> > same tuples in both mappings, since the object is only mentioned, not
    > > used.

    >
    > > phone[ '555-963' ]= [ ( 'Joan', '555-963', '9a-5p' ) ]
    > > phone[ '555-964' ]= [ ( 'Joan', '555-964', '5p-11p' ) ]
    > > name[ 'Joan' ]= [ ( 'Joan', '555-963', '9a-5p' ), ( 'Joan', '555-964',
    > > '5p-11p' ) ]
    > > hourstocall[ '9a-5p' ]= [ ( 'Joan', '555-963', '9a-5p' ) ]
    > > hourstocall[ '5p-11p' ]= [ ( 'Joan', '555-964', '5p-11p' ) ]

    >
    > > What's the best way to construct this class?  Or, do you have an
    > > argument that it could not be simpler than using a relational db?
    > > Brainstorming, not flamestorming.

    >
    > Once you get beyond a main dict (e.g. name2phone) and one that's its
    > inverse (e.g. phone2name), yeah, I'd probably say you should be using
    > a relational DB for this. You could also use objects, but it sounds
    > like you really want to use SQL-like querying, which isn't well-suited
    > to plain objects (though it'd be fine with an ORM).


    I want the simplest data structure that can hold a relation. In this
    case, I would declare a new record as:

    PhoneInfo( 'Joan', '555-963', '9a-5p' )
    PhoneInfo( 'Joan', '555-964', '5p-11p' )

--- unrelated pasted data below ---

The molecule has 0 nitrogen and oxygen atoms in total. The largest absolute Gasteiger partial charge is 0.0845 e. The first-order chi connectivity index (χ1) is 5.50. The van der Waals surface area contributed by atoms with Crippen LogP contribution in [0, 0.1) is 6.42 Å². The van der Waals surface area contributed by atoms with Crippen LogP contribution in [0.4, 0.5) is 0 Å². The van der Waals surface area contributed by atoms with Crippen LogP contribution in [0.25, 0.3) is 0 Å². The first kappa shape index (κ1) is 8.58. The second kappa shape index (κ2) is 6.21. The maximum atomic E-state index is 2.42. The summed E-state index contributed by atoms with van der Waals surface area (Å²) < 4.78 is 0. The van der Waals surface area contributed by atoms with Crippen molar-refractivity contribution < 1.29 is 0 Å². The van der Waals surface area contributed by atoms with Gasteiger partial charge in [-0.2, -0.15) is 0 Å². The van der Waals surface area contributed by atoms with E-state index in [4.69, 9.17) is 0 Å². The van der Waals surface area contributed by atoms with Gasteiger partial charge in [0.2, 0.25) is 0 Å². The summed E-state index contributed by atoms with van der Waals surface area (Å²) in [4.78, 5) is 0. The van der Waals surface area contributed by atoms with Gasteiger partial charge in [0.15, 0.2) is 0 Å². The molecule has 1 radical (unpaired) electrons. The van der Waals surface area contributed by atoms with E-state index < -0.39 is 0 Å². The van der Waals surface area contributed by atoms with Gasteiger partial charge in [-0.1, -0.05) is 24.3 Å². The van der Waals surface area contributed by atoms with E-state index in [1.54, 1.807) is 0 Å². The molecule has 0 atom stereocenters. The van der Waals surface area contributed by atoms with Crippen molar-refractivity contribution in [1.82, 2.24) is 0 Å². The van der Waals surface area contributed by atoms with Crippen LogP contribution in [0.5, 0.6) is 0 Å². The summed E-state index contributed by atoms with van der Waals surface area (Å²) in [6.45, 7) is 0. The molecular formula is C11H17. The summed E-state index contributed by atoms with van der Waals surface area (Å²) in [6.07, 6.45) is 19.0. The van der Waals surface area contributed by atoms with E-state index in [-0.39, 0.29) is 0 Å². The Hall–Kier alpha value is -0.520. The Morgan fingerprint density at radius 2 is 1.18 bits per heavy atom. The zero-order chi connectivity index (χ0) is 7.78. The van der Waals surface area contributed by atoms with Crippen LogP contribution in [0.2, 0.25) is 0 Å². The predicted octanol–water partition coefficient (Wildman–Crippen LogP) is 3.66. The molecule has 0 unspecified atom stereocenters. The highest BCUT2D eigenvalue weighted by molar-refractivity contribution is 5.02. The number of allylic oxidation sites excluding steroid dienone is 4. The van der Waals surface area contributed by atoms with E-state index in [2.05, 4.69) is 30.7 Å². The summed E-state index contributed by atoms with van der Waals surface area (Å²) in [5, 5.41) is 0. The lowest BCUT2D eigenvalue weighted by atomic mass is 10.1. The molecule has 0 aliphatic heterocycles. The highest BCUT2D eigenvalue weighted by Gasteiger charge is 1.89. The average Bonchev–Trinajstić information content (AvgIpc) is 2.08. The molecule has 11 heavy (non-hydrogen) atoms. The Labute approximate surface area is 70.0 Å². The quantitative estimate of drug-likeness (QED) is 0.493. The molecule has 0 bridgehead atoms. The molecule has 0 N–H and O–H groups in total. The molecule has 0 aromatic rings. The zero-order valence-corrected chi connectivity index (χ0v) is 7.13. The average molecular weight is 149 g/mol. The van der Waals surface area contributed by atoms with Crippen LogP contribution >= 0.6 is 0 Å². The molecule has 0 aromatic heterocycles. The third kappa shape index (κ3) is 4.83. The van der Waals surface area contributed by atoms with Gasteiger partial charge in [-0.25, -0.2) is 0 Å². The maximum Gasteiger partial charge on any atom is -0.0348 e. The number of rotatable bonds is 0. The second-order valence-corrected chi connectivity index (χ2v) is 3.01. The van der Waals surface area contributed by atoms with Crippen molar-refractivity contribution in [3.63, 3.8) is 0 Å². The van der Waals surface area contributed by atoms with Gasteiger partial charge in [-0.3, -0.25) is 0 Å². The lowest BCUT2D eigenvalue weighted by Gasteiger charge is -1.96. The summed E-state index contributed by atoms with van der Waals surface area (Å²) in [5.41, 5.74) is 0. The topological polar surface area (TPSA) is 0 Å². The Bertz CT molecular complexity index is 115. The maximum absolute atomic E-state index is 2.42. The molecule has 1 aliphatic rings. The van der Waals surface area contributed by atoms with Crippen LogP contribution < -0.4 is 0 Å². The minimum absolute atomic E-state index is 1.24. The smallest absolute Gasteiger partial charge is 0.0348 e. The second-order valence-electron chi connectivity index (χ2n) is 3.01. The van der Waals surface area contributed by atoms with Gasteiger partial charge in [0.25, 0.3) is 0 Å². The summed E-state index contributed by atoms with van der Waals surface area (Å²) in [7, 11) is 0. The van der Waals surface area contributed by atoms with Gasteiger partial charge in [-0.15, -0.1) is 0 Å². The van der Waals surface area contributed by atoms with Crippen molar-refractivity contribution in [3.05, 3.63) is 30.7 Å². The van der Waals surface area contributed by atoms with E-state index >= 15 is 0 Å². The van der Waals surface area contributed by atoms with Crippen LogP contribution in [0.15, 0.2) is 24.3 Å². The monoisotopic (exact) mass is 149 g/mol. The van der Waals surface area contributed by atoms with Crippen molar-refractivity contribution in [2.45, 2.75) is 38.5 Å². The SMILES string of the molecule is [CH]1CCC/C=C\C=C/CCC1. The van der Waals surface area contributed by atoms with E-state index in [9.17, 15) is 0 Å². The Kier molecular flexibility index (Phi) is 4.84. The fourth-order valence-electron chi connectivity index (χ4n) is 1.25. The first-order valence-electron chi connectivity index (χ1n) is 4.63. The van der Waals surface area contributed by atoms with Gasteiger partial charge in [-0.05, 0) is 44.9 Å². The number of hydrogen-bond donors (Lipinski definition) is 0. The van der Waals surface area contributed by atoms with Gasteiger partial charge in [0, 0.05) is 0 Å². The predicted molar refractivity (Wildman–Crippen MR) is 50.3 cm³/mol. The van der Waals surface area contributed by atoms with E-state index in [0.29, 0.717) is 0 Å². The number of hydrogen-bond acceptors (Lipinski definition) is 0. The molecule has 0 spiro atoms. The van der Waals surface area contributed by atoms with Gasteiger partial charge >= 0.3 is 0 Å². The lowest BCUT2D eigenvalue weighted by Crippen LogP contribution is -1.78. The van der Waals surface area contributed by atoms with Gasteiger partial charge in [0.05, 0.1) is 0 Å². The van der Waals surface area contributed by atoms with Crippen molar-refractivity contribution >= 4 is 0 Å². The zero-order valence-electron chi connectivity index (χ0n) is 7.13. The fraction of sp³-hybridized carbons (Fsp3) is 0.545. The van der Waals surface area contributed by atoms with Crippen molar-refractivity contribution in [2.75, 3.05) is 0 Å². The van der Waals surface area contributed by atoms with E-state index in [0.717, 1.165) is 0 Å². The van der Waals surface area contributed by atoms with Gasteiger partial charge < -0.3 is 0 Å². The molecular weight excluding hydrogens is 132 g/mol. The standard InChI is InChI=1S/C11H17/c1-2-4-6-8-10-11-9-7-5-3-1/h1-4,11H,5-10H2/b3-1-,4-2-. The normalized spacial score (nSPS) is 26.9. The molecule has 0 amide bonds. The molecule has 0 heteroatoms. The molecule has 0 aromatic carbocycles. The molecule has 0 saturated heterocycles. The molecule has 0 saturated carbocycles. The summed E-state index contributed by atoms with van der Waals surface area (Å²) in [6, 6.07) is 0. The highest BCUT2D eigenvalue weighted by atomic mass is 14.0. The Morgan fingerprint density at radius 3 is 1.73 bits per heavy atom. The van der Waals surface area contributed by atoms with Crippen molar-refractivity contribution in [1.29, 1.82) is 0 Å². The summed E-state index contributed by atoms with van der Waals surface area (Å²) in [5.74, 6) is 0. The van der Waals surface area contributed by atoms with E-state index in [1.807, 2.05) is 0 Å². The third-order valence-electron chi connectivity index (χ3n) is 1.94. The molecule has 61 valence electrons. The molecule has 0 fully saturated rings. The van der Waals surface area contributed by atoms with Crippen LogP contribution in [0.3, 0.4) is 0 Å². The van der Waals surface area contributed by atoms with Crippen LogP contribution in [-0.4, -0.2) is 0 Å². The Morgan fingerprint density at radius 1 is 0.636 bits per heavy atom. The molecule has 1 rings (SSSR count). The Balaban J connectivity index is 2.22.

However the syntax is flexible, such as in 'PhoneInfo.add' etc.

    I can query the structure myself if I can access it as an iterable of
    tuples. I think I want to use named tuples.

    for rec in PhoneInfo.records:
    if rec.name== 'Joan':
    something

    Or I can just use itertools.ifilter.

    recset= ifilter( lambda rec: rec.name== 'Joan', PhoneInfo.records )
    for rec in recset:
    something

    Using objects is one advantage, since they are "live" (unserialized)
    and native, such as a relation of socket connections. (SQL would
    require an additional mapping object and a key to accomplish it.)
     
    Aaron Brady, Jan 16, 2009
    #4
  5. Aaron Brady

    Aaron Brady Guest

    On Jan 14, 7:54 pm, MRAB <> wrote:
    > Aaron Brady wrote:
    > > Hi, this is a continuation of something that comes up now and again
    > > about reverse lookups on dictionaries, as well as a follow-up to my
    > > pursuit of a Relation class from earlier.

    >
    > > For a reverse lookup, you just need two lookups.
    > > name= {}